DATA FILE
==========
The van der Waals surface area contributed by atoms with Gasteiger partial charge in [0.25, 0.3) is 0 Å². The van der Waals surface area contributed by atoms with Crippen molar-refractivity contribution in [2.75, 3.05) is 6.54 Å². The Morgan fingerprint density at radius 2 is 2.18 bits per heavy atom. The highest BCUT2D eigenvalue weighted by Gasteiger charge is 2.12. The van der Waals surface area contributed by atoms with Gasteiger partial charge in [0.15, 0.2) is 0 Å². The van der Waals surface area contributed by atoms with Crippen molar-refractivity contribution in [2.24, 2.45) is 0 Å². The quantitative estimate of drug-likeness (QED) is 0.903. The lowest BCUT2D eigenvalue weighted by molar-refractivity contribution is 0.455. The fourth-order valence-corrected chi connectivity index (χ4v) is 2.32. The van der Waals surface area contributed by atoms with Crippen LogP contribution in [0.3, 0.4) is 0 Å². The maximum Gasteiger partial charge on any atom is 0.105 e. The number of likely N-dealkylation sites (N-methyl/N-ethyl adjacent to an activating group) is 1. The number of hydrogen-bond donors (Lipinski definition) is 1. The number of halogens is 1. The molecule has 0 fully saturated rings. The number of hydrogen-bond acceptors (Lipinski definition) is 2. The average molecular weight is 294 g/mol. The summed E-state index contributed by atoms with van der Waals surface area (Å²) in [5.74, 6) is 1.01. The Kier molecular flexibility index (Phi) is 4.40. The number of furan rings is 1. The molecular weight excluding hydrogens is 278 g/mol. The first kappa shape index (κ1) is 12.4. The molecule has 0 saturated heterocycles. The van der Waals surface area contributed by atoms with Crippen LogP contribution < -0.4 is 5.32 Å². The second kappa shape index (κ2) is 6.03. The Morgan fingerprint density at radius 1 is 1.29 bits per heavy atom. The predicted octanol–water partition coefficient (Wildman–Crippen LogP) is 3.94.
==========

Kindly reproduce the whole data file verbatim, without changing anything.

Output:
The van der Waals surface area contributed by atoms with Gasteiger partial charge in [0.25, 0.3) is 0 Å². The van der Waals surface area contributed by atoms with Crippen molar-refractivity contribution in [2.75, 3.05) is 6.54 Å². The Morgan fingerprint density at radius 2 is 2.18 bits per heavy atom. The highest BCUT2D eigenvalue weighted by Gasteiger charge is 2.12. The van der Waals surface area contributed by atoms with Gasteiger partial charge in [0.15, 0.2) is 0 Å². The van der Waals surface area contributed by atoms with Crippen molar-refractivity contribution in [2.24, 2.45) is 0 Å². The quantitative estimate of drug-likeness (QED) is 0.903. The lowest BCUT2D eigenvalue weighted by molar-refractivity contribution is 0.455. The fourth-order valence-corrected chi connectivity index (χ4v) is 2.32. The van der Waals surface area contributed by atoms with Crippen LogP contribution in [0.3, 0.4) is 0 Å². The maximum Gasteiger partial charge on any atom is 0.105 e. The number of likely N-dealkylation sites (N-methyl/N-ethyl adjacent to an activating group) is 1. The number of hydrogen-bond donors (Lipinski definition) is 1. The number of halogens is 1. The molecule has 0 fully saturated rings. The number of hydrogen-bond acceptors (Lipinski definition) is 2. The average molecular weight is 294 g/mol. The summed E-state index contributed by atoms with van der Waals surface area (Å²) in [5.74, 6) is 1.01. The Kier molecular flexibility index (Phi) is 4.40. The number of furan rings is 1. The molecular weight excluding hydrogens is 278 g/mol. The first kappa shape index (κ1) is 12.4. The molecule has 0 saturated heterocycles. The van der Waals surface area contributed by atoms with Crippen LogP contribution < -0.4 is 5.32 Å². The second kappa shape index (κ2) is 6.03. The Morgan fingerprint density at radius 1 is 1.29 bits per heavy atom. The predicted octanol–water partition coefficient (Wildman–Crippen LogP) is 3.94.